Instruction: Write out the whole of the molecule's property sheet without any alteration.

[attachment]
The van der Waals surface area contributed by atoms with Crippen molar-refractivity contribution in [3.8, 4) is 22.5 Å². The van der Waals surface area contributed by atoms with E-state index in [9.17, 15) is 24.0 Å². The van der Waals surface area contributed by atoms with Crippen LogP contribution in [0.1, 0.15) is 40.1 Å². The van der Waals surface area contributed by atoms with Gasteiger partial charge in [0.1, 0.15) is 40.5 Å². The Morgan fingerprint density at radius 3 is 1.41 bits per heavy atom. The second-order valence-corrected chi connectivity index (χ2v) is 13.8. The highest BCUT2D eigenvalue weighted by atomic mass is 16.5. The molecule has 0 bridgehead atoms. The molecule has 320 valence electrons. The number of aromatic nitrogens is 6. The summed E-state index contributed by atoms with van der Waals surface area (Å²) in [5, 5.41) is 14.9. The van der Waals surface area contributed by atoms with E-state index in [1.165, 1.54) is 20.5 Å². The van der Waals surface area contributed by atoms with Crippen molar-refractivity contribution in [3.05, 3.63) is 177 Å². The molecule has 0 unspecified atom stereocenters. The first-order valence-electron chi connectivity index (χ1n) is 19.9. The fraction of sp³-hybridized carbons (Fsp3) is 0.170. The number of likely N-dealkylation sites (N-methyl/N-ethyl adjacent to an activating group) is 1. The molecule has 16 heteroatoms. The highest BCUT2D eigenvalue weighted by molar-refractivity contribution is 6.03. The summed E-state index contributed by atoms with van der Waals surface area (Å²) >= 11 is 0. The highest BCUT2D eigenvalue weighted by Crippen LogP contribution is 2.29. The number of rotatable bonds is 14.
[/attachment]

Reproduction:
The van der Waals surface area contributed by atoms with Crippen molar-refractivity contribution in [3.8, 4) is 22.5 Å². The van der Waals surface area contributed by atoms with E-state index in [9.17, 15) is 24.0 Å². The van der Waals surface area contributed by atoms with Crippen LogP contribution in [0.1, 0.15) is 40.1 Å². The van der Waals surface area contributed by atoms with Gasteiger partial charge in [0.1, 0.15) is 40.5 Å². The Morgan fingerprint density at radius 3 is 1.41 bits per heavy atom. The second-order valence-corrected chi connectivity index (χ2v) is 13.8. The highest BCUT2D eigenvalue weighted by atomic mass is 16.5. The molecule has 0 bridgehead atoms. The molecule has 320 valence electrons. The number of aromatic nitrogens is 6. The summed E-state index contributed by atoms with van der Waals surface area (Å²) in [5, 5.41) is 14.9. The van der Waals surface area contributed by atoms with E-state index in [1.165, 1.54) is 20.5 Å². The van der Waals surface area contributed by atoms with Crippen molar-refractivity contribution in [3.05, 3.63) is 177 Å². The molecule has 0 unspecified atom stereocenters. The first-order valence-electron chi connectivity index (χ1n) is 19.9. The fraction of sp³-hybridized carbons (Fsp3) is 0.170. The number of likely N-dealkylation sites (N-methyl/N-ethyl adjacent to an activating group) is 1. The molecule has 16 heteroatoms. The highest BCUT2D eigenvalue weighted by molar-refractivity contribution is 6.03. The summed E-state index contributed by atoms with van der Waals surface area (Å²) >= 11 is 0. The highest BCUT2D eigenvalue weighted by Crippen LogP contribution is 2.29. The number of rotatable bonds is 14.